Classified: Ensuring Congressional Access to National Security Information
“We have an administration, a current one, that has abused the classification and pseudo-classification system,” said Representative Jane Harman (D-CA), a leading congressional expert on terrorism, homeland security, and foreign affairs. “The body of material that has been classified is beyond what’s justified.”
Harman joined a panel of experts at an event sponsored by the Center for American Progress and OpenTheGovernment.org to discuss Congress’ access to national security information. Determining the proper balance between Congress’ need to have such information and the importance of maintaining national security secrets is a complex task, but one which the experts agreed is in desperate need of re-evaluation.
“The remarkable thing is that nobody but nobody argues that the classification system is working now,” said Steven Aftergood, Senior Research Analyst and Director of the Project on Government Secrecy at the Federation of American Scientists.
“The body of material that has been classified is beyond what’s justified,” Harman agreed. “It’s not OK to hide things that are [merely]… politically embarrassing.”
The executive branch has often resisted congressional requests for classified information. Yet the Bush administration has claimed unprecedented presidential powers to act alone or in contravention of congressional enactments. A new report released at the event, “Congressional Access to Classified National Security Information,” provided an overview of this issue, concluding that Congress has both a constitutional and statutory right to access information within the executive branch, including classified information.
“Fear of congressional leaks is often used to justify withholding information from Congress,” said Mark Agrast, Senior Fellow of the Center for American Progress. “But our system of checks and balances requires that Congress have the information it needs to oversee and investigate the executive branch… With the recent shift of control of both houses of Congress, we appear to be entering a period of more aggressive oversight.”
The experts all agreed with Agrast that “recent congresses have been far less zealous in their defense of congressional prerogatives” than their predecessors.
“Surely in the last six years, and it surely has happened before, congressional oversight has been inadequate,” said Harman. “Congress has been at recess the last six years.”
“Congress has got to step up to the plate and be aggressive and intelligent in its oversight,” said Eleanor Hill, former Staff Director of the Joint Congressional Inquiry on the terrorist attacks of Sept. 11. “Leaks do happen, but that is part of the price you pay in a democracy.”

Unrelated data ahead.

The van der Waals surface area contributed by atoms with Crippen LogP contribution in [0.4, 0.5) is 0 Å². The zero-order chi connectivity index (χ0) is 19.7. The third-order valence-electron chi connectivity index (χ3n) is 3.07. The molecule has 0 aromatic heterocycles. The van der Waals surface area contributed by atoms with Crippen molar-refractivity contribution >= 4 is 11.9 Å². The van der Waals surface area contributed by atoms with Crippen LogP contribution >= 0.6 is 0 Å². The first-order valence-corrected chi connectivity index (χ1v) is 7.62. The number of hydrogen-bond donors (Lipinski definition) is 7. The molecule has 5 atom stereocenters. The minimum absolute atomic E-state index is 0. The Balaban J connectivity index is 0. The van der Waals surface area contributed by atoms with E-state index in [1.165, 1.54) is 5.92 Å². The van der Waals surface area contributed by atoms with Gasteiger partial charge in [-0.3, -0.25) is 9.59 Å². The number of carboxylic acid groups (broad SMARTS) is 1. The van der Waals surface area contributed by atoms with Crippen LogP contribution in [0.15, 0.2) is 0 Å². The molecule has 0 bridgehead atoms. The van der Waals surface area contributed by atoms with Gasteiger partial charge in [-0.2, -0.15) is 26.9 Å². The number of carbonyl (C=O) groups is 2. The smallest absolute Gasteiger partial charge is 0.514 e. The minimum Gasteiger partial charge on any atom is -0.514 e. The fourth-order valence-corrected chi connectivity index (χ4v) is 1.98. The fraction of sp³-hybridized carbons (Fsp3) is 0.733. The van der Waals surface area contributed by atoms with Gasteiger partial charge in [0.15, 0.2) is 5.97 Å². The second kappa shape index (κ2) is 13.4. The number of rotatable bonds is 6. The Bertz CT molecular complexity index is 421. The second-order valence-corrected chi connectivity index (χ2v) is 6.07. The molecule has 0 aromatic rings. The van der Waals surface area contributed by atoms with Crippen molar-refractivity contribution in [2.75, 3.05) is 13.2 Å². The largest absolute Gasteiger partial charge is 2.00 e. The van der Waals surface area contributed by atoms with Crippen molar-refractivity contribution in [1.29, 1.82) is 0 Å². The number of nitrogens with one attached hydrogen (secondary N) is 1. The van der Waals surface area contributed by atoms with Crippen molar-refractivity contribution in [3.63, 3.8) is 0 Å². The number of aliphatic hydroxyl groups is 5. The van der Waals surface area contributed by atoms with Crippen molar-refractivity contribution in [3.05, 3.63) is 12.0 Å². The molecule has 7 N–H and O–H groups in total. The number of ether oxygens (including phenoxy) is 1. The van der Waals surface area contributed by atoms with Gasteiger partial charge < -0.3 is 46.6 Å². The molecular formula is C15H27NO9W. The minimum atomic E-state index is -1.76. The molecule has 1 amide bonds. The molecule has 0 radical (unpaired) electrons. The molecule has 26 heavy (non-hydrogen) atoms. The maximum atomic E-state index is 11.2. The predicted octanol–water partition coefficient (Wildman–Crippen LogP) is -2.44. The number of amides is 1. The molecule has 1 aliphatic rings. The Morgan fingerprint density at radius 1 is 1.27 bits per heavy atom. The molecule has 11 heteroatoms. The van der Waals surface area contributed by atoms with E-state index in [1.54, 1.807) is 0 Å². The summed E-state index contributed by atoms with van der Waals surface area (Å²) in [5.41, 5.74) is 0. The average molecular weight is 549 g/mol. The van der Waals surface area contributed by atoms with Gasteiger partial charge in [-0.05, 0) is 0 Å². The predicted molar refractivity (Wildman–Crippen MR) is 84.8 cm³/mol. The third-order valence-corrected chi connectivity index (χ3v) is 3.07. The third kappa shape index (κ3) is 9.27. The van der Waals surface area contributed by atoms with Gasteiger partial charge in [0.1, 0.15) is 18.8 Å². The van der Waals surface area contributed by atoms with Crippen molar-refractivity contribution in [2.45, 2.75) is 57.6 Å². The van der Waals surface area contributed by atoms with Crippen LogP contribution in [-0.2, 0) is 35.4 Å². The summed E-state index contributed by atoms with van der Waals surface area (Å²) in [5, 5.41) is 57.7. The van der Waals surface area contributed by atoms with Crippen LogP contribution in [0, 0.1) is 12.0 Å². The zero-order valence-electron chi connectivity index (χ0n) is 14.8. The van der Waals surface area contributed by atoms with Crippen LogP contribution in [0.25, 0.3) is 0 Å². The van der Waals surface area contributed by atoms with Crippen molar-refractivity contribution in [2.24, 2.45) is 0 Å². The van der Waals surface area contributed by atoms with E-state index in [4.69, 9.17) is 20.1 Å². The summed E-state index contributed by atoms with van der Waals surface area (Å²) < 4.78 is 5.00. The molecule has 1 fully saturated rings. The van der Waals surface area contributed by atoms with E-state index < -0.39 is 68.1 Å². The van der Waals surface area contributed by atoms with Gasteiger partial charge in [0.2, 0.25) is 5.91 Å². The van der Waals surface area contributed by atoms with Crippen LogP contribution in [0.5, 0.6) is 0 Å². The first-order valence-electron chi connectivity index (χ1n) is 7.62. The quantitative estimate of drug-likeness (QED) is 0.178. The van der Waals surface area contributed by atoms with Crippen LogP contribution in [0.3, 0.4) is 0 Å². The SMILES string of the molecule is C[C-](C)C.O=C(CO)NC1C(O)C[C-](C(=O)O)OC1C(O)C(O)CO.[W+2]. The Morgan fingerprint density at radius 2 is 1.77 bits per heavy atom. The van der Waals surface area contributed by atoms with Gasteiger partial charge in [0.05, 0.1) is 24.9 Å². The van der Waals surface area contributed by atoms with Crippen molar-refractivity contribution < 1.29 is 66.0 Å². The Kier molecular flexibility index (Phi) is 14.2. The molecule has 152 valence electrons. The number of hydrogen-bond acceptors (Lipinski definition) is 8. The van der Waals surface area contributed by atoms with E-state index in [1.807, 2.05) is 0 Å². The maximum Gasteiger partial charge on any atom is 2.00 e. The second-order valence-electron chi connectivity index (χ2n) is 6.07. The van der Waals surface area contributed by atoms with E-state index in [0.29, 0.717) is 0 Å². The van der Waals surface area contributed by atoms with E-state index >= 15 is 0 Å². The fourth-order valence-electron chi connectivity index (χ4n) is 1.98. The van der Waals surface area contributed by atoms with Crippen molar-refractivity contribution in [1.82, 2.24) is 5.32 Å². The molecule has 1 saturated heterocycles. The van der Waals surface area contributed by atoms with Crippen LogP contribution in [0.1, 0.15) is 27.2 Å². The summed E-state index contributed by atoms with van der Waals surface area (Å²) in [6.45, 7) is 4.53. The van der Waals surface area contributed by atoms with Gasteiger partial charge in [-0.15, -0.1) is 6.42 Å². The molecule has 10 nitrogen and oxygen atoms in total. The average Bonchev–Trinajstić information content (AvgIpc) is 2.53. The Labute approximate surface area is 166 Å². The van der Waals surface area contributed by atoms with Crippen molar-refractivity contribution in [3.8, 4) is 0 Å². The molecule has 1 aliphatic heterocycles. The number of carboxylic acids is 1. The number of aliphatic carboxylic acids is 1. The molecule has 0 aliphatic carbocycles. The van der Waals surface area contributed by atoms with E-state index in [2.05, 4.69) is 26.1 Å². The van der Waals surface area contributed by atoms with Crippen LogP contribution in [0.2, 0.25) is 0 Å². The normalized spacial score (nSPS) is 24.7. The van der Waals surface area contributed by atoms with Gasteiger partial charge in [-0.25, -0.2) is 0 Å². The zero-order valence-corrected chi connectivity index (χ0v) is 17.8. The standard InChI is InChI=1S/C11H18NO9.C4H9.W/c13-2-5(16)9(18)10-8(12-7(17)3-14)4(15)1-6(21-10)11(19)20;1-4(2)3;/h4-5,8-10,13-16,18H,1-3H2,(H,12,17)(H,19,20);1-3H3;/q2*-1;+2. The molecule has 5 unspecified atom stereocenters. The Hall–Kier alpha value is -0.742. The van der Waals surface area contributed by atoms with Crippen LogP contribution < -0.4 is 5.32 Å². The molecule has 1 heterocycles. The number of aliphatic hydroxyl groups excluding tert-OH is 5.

“The troubling part is the extent to which the administration has gone to classify or over-classify,” added Eric Lichtblau, Pulitzer Prize-winning reporter on federal law enforcement and national security issues for The New York Times. “It certainly makes our job harder… [Reporters] feel they are in the line of fire.”
Lichtblau learned of the extent of the administration’s resistance to the release of classified information first hand from the inappropriate backlash after The New York Times published his article exposing the NSA warrantless surveillance program.
“Not long after we published the NSA story the attorney general went on ‘Meet the Press’ and suggested we might be charged under the Espionage Act,” Lichtblau explained. “We in the media see us as having an important role in acting as a backstop to provide information that we feel the public has a right to know.”
The experts agreed that Congress and the press’ ability to act as watchdogs is necessary in a post-9/11 world.
“I don’t have a problem with the president thinking the world has changed [since 9/11]… I do have a problem with Congress being kept in the dark,” Harman said. “It was the 9/11 Commission that warned about [over-classification]!”
The 9/11 Commission concluded that over-classification in part facilitated the terrorist attacks on the World Trade Center and the Pentagon because it prevented different departments from sharing relevant information. “[Over-classification] only makes it more difficult to prevent another terrorist attack,” said Harman.
“How to get this right, not just to correct the imbalance of the last six years, but to correct the imbalance for the next president, whoever she may be, is tricky,” Harman emphasized, quipping, “I thought that project is one I would like to assign to CAP!”
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